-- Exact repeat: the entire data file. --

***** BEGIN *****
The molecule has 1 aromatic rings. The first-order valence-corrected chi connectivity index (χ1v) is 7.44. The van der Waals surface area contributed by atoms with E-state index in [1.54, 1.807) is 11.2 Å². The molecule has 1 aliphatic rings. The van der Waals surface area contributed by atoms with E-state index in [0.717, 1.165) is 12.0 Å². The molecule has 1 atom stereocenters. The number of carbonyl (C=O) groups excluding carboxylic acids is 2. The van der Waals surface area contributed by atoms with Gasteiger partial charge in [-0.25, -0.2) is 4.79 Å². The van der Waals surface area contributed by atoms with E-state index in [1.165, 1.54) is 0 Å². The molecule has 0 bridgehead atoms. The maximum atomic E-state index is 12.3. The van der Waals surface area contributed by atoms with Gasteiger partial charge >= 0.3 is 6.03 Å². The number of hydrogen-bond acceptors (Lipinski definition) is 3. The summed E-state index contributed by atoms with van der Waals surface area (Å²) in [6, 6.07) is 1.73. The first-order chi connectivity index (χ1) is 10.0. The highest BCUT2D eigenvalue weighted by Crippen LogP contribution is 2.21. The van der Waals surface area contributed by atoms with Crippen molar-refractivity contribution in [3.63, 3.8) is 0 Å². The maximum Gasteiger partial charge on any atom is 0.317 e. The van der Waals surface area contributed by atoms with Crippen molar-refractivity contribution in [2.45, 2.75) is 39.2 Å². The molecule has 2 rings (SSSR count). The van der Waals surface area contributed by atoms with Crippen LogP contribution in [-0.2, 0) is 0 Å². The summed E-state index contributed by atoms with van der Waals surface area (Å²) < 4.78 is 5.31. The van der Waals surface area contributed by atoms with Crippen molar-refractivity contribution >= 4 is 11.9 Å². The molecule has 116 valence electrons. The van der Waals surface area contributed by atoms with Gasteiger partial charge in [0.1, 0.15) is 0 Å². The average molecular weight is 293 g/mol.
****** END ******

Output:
The molecule has 1 aromatic rings. The first-order valence-corrected chi connectivity index (χ1v) is 7.44. The van der Waals surface area contributed by atoms with E-state index in [1.54, 1.807) is 11.2 Å². The molecule has 1 aliphatic rings. The van der Waals surface area contributed by atoms with E-state index in [0.717, 1.165) is 12.0 Å². The molecule has 1 atom stereocenters. The number of carbonyl (C=O) groups excluding carboxylic acids is 2. The van der Waals surface area contributed by atoms with Gasteiger partial charge in [-0.25, -0.2) is 4.79 Å². The van der Waals surface area contributed by atoms with E-state index in [1.165, 1.54) is 0 Å². The molecule has 0 bridgehead atoms. The maximum atomic E-state index is 12.3. The van der Waals surface area contributed by atoms with Gasteiger partial charge >= 0.3 is 6.03 Å². The number of hydrogen-bond acceptors (Lipinski definition) is 3. The summed E-state index contributed by atoms with van der Waals surface area (Å²) in [6, 6.07) is 1.73. The first-order chi connectivity index (χ1) is 10.0. The highest BCUT2D eigenvalue weighted by Crippen LogP contribution is 2.21. The van der Waals surface area contributed by atoms with Crippen molar-refractivity contribution in [3.63, 3.8) is 0 Å². The maximum Gasteiger partial charge on any atom is 0.317 e. The van der Waals surface area contributed by atoms with Crippen molar-refractivity contribution in [2.45, 2.75) is 39.2 Å². The molecule has 2 rings (SSSR count). The van der Waals surface area contributed by atoms with Crippen LogP contribution in [-0.2, 0) is 0 Å². The summed E-state index contributed by atoms with van der Waals surface area (Å²) < 4.78 is 5.31. The van der Waals surface area contributed by atoms with Crippen molar-refractivity contribution >= 4 is 11.9 Å². The molecule has 116 valence electrons. The van der Waals surface area contributed by atoms with Gasteiger partial charge in [0.1, 0.15) is 0 Å². The average molecular weight is 293 g/mol.